Shantih Journal 3.1 - Page 117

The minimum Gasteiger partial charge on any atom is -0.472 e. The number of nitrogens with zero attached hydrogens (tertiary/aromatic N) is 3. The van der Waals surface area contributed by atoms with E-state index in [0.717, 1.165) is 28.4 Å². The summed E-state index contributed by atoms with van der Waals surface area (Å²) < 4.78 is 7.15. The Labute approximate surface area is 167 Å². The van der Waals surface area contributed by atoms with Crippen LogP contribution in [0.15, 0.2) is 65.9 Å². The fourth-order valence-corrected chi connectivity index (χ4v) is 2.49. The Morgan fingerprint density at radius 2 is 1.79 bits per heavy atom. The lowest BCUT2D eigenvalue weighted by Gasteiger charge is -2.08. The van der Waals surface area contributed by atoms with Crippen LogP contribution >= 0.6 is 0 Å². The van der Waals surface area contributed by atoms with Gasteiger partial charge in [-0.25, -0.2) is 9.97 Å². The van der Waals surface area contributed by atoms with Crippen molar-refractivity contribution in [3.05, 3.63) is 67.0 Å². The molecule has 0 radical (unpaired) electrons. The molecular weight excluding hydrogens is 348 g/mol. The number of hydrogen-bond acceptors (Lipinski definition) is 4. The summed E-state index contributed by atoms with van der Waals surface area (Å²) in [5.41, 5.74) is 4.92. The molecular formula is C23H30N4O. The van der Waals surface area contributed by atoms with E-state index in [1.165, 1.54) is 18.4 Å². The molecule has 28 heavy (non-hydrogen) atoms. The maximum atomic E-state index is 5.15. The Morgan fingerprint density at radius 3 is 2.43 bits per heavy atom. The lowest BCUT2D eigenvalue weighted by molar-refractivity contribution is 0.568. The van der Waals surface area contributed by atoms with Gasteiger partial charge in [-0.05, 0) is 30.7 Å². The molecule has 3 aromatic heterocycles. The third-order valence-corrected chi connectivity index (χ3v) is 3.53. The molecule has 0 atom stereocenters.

There’s a small coffee table in front of me with a stack of People magazines on it. No Bible, just a stack of People. I think that’s funny. I flip through one of them and find a where-are-they-now article in it about that little girl who got stuck in a pipe twenty, maybe thirty years ago. And even though the story came out when I was just a teenager, I remember it all without even reading the article. All the media fren- zy. The images. How they cut that little girl out of the pipe after she was crammed in it for th ree days. The magazine has pictures of her now, grown up with her own beautiful husband and kids. I don’t have time to read any of that before my mother’s shrink walks in. I let the magazine drop to the table. He introduces himself, but I forget his name as soon as he says it. Bill? Blake? Bilbo? Baal? It doesn’t matter. For a moment I can’t even remember why I’m here. I look at the Jesus on the wall again, like maybe he might help. His head is kind of peeling off the wall and I wonder how easy it would be to peel off the whole mural. Probably easier just to paint over it with a dark green. Like an artichoke green, I think. Then I look back at the People Magazine. Bilbo is still talking, but all I can think about is the smushed face of that little girl, the tiny body crammed in that pipe like a clot of hair in a drain. She must be almost forty by now, I think. That little girl. I wonder if she had to go through years of therapy. Or if she still wakes up some mornings in that pipe. We talk. I tell him how many times I’ve called or emailed or knocked on her door or sent cards. I tell him that I miss my mom, which I do, and that this will be the last time I reach out. I don’t say to save the relationship. I just say that I love her, even though it sounds sappy. Bilbo explains why she cannot talk to me. She has heard God’s voice telling her that she is not to commune with me. “Those were Jesus’s ex- act words,” he says. “She heard it while making goulash.” Those are his exact words. His Bible is lying unopened next to him on the couch. I think about how I’ve always hated my mother’s goulash. Bilbo says I just need to repair. Like a broken sewing machine, I think. A gay sewing machine. Then I laugh a little out loud. “Is some- thing funny?” he asks, touching his Bible. He glances at the clock and I stand up before he does. “Hilarious,” I say. Outside, the sunshine hits me like it must have hit that little girl thirty years ago when they finally cracked through that pipe. 117